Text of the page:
Window Replacement by Type
Thursday, September 4, 2014
If you’re planning to replace windows in your home this summer, take a look at this list to determine which types of window replacements you may need. These are the most common types of replacements and if you get stuck you can always contact our helpful staff, who will be happy to walk you through all of the options with a free in-home consultation or by answering questions over the phone.
Full-Frame Window Replacement
Choosing a full-frame window replacement means that the window frame, sash, trim, casing, sill and glass will all be new. This is the most common choice in remodeling projects since it’s so difficult to salvage old windows for new designs and because new windows are often more energy efficient than older windows.
You’ll want to consider full-frame window replacement for any windows that:
• Show signs of rot on the frame, trim, casing or sill
• When the glass doesn’t fit properly in the frame or the window is out of square
• Your remodeling project calls for a new size or shape for that window
With a full-frame window replacement you’ll get greater energy efficiency and often a larger, clearer viewing area.
Watch this video on the Andersen Windows web site to give you an idea of how full-frame window replacement works.
Insert Frame Window Replacement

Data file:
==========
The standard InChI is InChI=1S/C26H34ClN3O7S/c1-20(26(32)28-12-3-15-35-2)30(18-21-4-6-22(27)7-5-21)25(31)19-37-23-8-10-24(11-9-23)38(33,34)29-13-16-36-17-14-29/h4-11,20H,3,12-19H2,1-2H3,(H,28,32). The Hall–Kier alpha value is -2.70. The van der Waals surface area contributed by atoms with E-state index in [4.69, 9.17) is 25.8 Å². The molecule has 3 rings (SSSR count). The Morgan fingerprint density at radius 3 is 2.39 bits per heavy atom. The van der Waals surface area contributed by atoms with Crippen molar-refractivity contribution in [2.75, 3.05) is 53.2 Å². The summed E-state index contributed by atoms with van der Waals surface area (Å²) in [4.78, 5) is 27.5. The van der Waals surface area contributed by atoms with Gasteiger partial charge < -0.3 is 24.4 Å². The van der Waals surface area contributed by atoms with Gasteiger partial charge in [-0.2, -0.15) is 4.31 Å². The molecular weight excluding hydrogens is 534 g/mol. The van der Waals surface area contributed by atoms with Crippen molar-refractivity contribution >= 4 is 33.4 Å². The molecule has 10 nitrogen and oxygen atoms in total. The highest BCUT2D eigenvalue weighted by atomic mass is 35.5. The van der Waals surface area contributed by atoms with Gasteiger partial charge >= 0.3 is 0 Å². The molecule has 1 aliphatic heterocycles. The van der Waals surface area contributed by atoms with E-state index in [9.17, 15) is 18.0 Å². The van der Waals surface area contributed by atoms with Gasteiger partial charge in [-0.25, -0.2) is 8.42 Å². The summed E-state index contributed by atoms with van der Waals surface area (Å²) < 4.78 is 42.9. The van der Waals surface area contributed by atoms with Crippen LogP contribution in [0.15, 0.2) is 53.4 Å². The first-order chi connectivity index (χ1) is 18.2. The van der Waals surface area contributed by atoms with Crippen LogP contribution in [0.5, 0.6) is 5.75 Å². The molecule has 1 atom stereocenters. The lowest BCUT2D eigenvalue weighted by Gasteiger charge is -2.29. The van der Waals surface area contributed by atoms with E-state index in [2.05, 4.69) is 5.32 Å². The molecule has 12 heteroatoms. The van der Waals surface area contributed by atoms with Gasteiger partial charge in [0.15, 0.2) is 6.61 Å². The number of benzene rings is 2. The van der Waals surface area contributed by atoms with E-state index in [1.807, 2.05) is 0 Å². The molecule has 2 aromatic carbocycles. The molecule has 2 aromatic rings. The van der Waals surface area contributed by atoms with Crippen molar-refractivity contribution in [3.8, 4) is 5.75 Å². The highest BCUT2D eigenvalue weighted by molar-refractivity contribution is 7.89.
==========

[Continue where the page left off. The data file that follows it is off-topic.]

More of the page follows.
If you want to upgrade you windows but preserve the frames, insert frame replacement, also called pocket frame replacement, may be the answer. Your window frame needs to be sound, even if the glass is old and inefficient, broken or damaged in some way, for an insert frame window replacement to be your best option. This allows you to upgrade your window performance while minimizing disruption caused by installation as well as cost.
Talk to us about insert window replacement if:
• Your window frames are sound and show no signs of rot or damage
• Your window frames are not out of square
• You don’t need to change the size or shape of the window opening
Have your windows stopped opening or are you renovating an old house and just want to get the windows to slide open and closed easily, rather than replace them entirely? Then you may be looking at sash replacement.
Sash replacement involves changing out the parts of a window that allow it to move: top and bottom sashes, tracks, as well as opening, closing and locking mechanisms.
We can’t necessarily recommend doing this kind of project yourself, unless you’re appropriately qualified for the job and are sure you’ll get it right, but you can get a sense of what’s involved with this type of replacement on the DIY Network web site.
If you’re unsure about your window replacement needs, just give us a call. Our staff is always happy to come out for a free consultation to help determine where to focus your budget to get the most value when replacing windows. You’re also welcome to visit one of our showrooms where you’re bound to find inspiration and expert advice.